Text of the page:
I know this sticks closely to the older darker versions, but this book is not appropriate for children at all. We can't put it in children's minds that getting thrown against a wall leads to happily ever after. I honestly thought I skipped some pages when I read this. No remorse from the princess... No dignity for the frog...Even though the pictures are beautiful (and the prince is hot) I am really disturbed by this story and will never again read this version of The Frog Prince to a child.
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Format: Hardcover
The illustrations are really, really nice, realistic, and well informed by art history. The story is well informed by folklore, and it has a disturbing twist.It is one of the versions of the prince who was turned into frog and than freed by a princess.I know, some people like the folklore pure, but keep in mind that the stories were not necessary always meant to be for small children, but for older children and adults who were believing in the supernatural quite often as much as children did. Yes, fairy tales were believed to be true by illiterate peasants through centuries. And anyway, people than didn't necessary were paragons of nice parents, life was quite cruel. This is just a short remark about realities of living and the role of such tales in peoples' lives, I don't want to analyze it there in depth, you fill the blanks yourself. Just because something was told in folklore stories, doesn't make it automatically suitable for children of today. Grimm's brother opus itself was a piece of ethnography feeding adult tastes for folk curiosities, which tastes were fueled by the thinkers of the Romantic era. the same like Hans Christian Andersen's stories were mean for adults, than became a staple stories for children. If we don't take this is account, we have stories which are to harsh for kids.So, it happens here.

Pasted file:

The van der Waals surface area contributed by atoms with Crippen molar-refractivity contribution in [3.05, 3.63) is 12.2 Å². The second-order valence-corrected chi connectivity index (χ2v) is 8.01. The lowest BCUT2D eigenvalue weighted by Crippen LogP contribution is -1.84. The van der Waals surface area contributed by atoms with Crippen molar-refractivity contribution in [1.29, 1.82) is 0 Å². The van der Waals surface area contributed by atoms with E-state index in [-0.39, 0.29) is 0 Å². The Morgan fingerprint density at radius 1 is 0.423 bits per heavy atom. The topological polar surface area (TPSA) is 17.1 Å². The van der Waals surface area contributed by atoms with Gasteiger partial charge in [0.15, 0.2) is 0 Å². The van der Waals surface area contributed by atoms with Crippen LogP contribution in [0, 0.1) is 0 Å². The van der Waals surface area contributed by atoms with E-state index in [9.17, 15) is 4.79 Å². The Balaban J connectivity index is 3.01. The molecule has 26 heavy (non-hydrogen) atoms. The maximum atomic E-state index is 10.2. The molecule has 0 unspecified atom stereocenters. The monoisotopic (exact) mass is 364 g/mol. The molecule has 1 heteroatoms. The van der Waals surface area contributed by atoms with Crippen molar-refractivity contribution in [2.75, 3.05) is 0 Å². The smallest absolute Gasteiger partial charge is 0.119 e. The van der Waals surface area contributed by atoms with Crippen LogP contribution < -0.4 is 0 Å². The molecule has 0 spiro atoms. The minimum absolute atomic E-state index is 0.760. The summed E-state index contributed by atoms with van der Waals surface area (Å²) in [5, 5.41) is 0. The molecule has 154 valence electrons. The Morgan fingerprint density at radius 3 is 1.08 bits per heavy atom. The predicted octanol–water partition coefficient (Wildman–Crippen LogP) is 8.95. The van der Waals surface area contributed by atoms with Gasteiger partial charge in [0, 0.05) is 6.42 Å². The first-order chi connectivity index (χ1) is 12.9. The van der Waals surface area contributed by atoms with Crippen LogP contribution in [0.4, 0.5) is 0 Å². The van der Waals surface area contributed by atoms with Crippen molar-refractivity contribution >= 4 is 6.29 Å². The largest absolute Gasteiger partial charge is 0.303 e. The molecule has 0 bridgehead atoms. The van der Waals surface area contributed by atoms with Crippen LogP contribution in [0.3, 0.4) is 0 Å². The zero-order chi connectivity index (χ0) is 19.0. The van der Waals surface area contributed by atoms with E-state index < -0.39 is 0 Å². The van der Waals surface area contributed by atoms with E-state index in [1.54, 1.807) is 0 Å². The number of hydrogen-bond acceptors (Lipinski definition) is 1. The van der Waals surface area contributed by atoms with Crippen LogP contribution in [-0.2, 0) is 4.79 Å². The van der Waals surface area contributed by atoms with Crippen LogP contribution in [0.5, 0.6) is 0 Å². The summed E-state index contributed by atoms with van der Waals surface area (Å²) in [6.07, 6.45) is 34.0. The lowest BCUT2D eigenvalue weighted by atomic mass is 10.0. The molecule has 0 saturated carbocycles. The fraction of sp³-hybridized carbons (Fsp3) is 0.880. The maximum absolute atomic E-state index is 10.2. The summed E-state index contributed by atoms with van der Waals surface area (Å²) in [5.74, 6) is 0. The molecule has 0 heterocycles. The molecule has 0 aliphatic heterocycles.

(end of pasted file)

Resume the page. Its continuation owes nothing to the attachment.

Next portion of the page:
One thing is also frogs are kept as pets today.Anything which is talking of less than humane treatment, in my opinion is not appropriate for children.Yes, adults can explain, by why to write stories which need long explanations in the first place, why not to write something more appropriate. Common sense in children story writing.Frog held by its leg between two fingers?